New Raccoon Motel Aims to Open In Downtown Davenport On St. Patrick’s Day 2021
The new Raccoon Motel bar and live-music venue plans to open St. Patrick’s Day 2021 at the old Abernathy’s in downtown Davenport, with live music starting in early summer, one of its partners said Wednesday.
John McDermott, a Quad-Cities commercial lender who’s friends with original Raccoon Motel music booker Sean Moeller, is partnering with
Moeller and Eric Swanson to resurrect the Raccoon – which operated from March 2017-August 2019 at 304 E. 3rd St. (now Devon’s Complaint Dept.), averaging about 150 live shows a year.
The new Raccoon already has been selling some new hoodies, stocking hats and T-shirts, and will have a pickup later today (12/23) from 6 p.m. to 8 p.m. at The Drawing Room QC, 318 E. 2nd Street, Davenport — within spitting distance of the future spot for the new Motel.
McDermott said they will be renovating the gutted 4,000-square-foot-space formerly occupied by Abernathy’s apparel and accessories store, 315 E. 2nd St., which was flooded out in spring 2019, reopening that August at 432 W. 3rd St.
“I’m an entrepreneur, business guy by nature. You find ways to invest in the down times, the tough times,” McDermott (who works at Fortress Bank) said. “It will put us in place to succeed, not only for us, but bands coming back. A lot of venues are closing and there’s going to be a void in the market. As music lovers, we don’t want to be that void. We’re putting our money where our mouth is.”
McDermott was a fan of the old Raccoon (which was not an actual motel, but had the full name Triple Crown Whiskey Bar and Raccoon Motel) and wanted to stay in downtown Davenport. They also looked at locations in downtown Bettendorf, with the opening of the new I-74 bridge.
“It’s a double win for downtown,” he said of Davenport, which was battered by the 2019 record-breaking flood, and is working on its slow rebuild. “Davenport feels like home for the Raccoon Motel — the walkable traffic. A couple of us went to Me & Billy for dinner last night; it just kind of fits the ecosystem. It benefits other businesses.”
McDermott said they launched the Raccoon merchandise not just for ideal Christmas gifts, but to generate some seed money for the new venture. He could not estimate what the building renovations would be, but they are leasing the space, including three apartments on the second floor that will be used as Airbnb rents for touring artists. (That also fits the “Motel” theme.)
“We’re leaning on our partners with liquor and beer distributors, a handful of other bar owners downtown who have been great assets and resources,” McDermott said. “It really has been an uplifting effort by those around us in the community.”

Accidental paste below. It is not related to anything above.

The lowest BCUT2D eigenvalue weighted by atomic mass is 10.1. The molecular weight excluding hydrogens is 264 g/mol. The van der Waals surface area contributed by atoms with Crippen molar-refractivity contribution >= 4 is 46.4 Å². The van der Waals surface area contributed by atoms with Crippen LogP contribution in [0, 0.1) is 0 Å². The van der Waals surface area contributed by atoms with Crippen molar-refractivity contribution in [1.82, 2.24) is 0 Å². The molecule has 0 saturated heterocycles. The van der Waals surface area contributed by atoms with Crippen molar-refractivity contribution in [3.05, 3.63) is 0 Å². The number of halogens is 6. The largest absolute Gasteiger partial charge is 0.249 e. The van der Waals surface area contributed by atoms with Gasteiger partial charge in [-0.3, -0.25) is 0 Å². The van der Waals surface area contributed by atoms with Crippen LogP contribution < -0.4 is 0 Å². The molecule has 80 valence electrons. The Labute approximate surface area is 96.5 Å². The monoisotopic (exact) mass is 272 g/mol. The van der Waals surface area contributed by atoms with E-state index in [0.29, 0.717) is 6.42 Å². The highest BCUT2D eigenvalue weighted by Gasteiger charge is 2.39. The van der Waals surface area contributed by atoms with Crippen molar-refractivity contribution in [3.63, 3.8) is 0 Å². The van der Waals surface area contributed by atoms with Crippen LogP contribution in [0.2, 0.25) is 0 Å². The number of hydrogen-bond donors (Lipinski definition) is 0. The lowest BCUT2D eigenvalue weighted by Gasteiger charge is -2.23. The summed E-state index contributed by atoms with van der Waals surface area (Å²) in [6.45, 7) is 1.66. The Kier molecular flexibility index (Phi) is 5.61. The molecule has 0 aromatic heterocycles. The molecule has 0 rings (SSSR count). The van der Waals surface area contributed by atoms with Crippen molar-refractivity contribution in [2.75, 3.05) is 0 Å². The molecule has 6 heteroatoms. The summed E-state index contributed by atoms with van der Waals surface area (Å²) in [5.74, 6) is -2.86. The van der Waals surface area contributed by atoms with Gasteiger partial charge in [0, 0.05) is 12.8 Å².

The venture makes more economic sense than the original bar and Raccoon since the new bar and Airbnb will bring in revenue year-round, even when there aren’t live shows happening, he said. The three partners also plan to explore other markets, including Dubuque, to bring the same business model.
“The goal is to have multiple locations, a feeder system, for bands to come up, make it economical to go into mid-size markets like the Quad-Cities – so bands can travel economically, you have the dual system with Airbnb, bar and music,” McDermott said. “That makes life easier on the bands, makes them want to keep them coming back.
“We’ve got a loyal fan base, people love live music — between here and Codfish Hollow,” he said, noting Moeller has had success booking for the Codfish live music venue outside Maquoketa. “I don’t want to use the ‘Field of Dreams’ model, but if you build it, they will come.”
In other cities, the venue would not be called Raccoon Motel, but a “something” Motel, geared to their local identity, McDermott said.
In terms of timetable, they’re hoping to open for the big bar day of St. Patrick’s Day in March, depending on extent of Covid vaccinations and public-health restrictions at the time.
“We’re hoping for live music the beginning of summer,” he said. “We know what St. Patrick’s can be in downtown Davenport. It’s a good opportunity to be baptism by fire, overall open the bar first, and Airbnb in a comparable timeframe, and the music portion have just naturally flow. Audiences and bands have to be comfortable to come out – we don’t want to force that on anybody.”
“Time will tell; it will be a combination of how fast our bands are willing to come back out,” McDermott said. “The intent is the space we’re building will be readily available to have music as often as possible, especially if we create that pipeline. We’ve spoken with folks at RME, we love what they do there.”
Raccoon Motel also may host regular open mic nights, to showcase local musicians, he said. The new space should be twice as large as the former Raccoon was. Devon’s Complaint Dept. opened as a retro-style “dive” bar at 304 E. 3rd St. in October 2019.